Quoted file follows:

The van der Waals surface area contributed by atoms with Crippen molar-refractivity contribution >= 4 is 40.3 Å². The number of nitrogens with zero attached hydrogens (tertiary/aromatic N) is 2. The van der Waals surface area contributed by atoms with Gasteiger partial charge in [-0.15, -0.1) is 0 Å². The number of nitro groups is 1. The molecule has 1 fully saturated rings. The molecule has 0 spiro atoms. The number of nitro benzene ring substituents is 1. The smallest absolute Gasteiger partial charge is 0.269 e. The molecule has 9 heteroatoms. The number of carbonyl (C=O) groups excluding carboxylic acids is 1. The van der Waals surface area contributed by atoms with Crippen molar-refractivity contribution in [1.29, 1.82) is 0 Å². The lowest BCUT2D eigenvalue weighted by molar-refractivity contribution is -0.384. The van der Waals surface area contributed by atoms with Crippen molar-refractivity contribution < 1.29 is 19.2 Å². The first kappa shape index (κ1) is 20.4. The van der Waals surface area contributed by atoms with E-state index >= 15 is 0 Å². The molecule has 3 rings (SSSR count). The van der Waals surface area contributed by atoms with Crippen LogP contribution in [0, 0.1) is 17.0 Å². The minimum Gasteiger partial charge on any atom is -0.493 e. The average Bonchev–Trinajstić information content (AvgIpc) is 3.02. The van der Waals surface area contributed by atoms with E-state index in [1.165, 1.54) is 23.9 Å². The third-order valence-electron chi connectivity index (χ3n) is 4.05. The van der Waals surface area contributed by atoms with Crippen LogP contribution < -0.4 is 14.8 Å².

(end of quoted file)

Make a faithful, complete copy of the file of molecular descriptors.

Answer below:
The van der Waals surface area contributed by atoms with Crippen molar-refractivity contribution >= 4 is 40.3 Å². The number of nitrogens with zero attached hydrogens (tertiary/aromatic N) is 2. The van der Waals surface area contributed by atoms with Gasteiger partial charge in [-0.15, -0.1) is 0 Å². The number of nitro groups is 1. The molecule has 1 fully saturated rings. The molecule has 0 spiro atoms. The number of nitro benzene ring substituents is 1. The smallest absolute Gasteiger partial charge is 0.269 e. The molecule has 9 heteroatoms. The number of carbonyl (C=O) groups excluding carboxylic acids is 1. The van der Waals surface area contributed by atoms with Crippen molar-refractivity contribution in [1.29, 1.82) is 0 Å². The lowest BCUT2D eigenvalue weighted by molar-refractivity contribution is -0.384. The van der Waals surface area contributed by atoms with Crippen molar-refractivity contribution < 1.29 is 19.2 Å². The first kappa shape index (κ1) is 20.4. The van der Waals surface area contributed by atoms with E-state index >= 15 is 0 Å². The molecule has 3 rings (SSSR count). The van der Waals surface area contributed by atoms with Crippen LogP contribution in [0, 0.1) is 17.0 Å². The minimum Gasteiger partial charge on any atom is -0.493 e. The average Bonchev–Trinajstić information content (AvgIpc) is 3.02. The van der Waals surface area contributed by atoms with E-state index in [1.165, 1.54) is 23.9 Å². The third-order valence-electron chi connectivity index (χ3n) is 4.05. The van der Waals surface area contributed by atoms with Crippen LogP contribution < -0.4 is 14.8 Å².